Comedy provides people of color with a way to come to terms with the pressures of existing in a white supremacist society. In discussing affirmative action, Chris Rock proves that the structures of oppression designed for colonization and slavery still affect communities of color today. Similarly, when Dave Chappelle designs jokes about his white friend Chip, who asks a cop for directions when clearly high and leaves unscathed, he demonstrates that police specifically target black communities. As comedians, they defy traditions (such as blackface, shucking and jiving, or coonery) that silenced black voices. Chris Rock and Dave Chappelle are mainstream comedians who have managed to be honest about race in America. Unfortunately, they are no strangers to microaggressions and race-related stress. Chris Rock produced the show Totally Biased with W. Kamau Bell, which was cancelled due to low ratings. And cultural appropriation caused Dave Chappelle to take a hiatus from comedy because of the resulting stress and paranoia. Comedians of color do not receive the same attention and support as white comedians.
Fortunately, Totally Biased’s new generation of comedians of color have still been able to work towards redefining mainstream comedy, even without a stable television show. Already a success by any definition of the word, Hari Kondabolu has been on Conan, Letterman, and @Midnight. He is well known for his stand up and was a correspondent on Totally Biased. He makes fun of Nazis, homophobes, and even lectures himself onstage for excluding the experiences of trans people. His comedy is complex and intelligent.It would be wrong to say that Hari performs only for audiences of color, as he has specifically stated that he wants to perform for diverse audiences. But, for once, our experiences are the center of his comedy and perhaps he is stating that white audiences need to hear us too.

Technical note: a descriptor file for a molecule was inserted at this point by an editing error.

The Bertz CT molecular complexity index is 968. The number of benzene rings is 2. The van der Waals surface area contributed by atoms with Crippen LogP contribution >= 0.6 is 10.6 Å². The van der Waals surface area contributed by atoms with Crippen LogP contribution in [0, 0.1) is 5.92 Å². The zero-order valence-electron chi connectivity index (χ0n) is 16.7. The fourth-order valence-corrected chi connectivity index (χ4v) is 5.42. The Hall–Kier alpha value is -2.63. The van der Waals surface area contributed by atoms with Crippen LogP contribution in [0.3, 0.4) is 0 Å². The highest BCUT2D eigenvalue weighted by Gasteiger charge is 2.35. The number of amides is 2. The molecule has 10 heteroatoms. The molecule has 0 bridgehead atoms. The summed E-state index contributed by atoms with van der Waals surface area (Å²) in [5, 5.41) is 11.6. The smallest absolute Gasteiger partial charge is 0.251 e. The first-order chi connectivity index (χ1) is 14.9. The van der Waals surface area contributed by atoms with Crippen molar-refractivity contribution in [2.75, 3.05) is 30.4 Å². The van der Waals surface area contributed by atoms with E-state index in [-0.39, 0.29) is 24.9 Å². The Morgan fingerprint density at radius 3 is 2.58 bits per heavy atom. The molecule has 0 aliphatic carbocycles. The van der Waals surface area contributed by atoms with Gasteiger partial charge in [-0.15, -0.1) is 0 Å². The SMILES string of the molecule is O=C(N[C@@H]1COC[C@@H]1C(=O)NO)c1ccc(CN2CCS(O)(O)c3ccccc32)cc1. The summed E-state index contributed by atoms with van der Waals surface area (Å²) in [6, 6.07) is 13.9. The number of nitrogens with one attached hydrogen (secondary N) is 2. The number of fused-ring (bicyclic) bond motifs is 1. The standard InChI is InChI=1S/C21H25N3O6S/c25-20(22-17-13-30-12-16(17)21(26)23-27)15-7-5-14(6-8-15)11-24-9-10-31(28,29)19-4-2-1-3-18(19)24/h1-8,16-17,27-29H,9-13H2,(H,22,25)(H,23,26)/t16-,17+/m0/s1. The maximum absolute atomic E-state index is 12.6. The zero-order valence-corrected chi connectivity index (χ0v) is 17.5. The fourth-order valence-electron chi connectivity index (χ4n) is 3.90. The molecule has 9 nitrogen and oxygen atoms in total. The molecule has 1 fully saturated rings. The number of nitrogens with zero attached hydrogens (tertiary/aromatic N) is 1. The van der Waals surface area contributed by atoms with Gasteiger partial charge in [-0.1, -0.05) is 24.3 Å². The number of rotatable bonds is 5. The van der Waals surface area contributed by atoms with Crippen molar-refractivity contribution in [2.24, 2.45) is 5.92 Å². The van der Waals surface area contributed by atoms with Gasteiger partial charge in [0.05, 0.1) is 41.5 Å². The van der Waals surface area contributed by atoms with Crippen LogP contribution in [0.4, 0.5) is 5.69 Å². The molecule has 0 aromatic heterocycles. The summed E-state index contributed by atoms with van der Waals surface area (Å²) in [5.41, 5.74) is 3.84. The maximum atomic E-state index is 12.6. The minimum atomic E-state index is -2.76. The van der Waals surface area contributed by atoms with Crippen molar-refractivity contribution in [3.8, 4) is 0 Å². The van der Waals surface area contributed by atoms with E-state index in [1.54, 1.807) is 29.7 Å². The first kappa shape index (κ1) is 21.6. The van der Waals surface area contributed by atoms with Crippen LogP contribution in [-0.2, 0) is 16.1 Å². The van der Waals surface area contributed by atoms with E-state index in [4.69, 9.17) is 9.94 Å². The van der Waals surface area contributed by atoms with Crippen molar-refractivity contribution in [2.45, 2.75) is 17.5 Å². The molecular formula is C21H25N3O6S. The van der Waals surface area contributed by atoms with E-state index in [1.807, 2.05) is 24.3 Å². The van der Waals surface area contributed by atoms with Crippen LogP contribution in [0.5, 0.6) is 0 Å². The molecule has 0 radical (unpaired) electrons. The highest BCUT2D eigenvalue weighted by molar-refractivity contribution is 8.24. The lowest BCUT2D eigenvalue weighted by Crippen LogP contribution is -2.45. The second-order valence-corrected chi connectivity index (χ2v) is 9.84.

The few routines I was able to see online were enough to convince me to buy tickets to his show at the Troubador. My enthusiasm was justified: every comedian’s pain from the consistent homophobia, sexism, transphobia, classism and racism they experienced mirrored my own. And, for once, my experiences were the focus of a routine. I felt validated. I’m not saying that Hari’s comedy cured my race-related stress, but it did help me feel better. I was able to attend a comedy show and not have to laugh at myself. It was almost as though I was on-stage, venting my frustration at micro aggressions as well, asking: “It’s 2014, why are we still talking about tolerance?” Being in that audience allowed me to re-position myself in relation to everything I had been feeling. I wasn’t the punch line anymore.
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Rocio Isabel Prado is a Xicana lesbian nerd from Santa Ana, California. She is currently working towards her MA in English at California State University, Fullerton. She enjoys eating vegan food and listening to comedians of color. She hopes to someday teach and publish a funny but heart-warming book.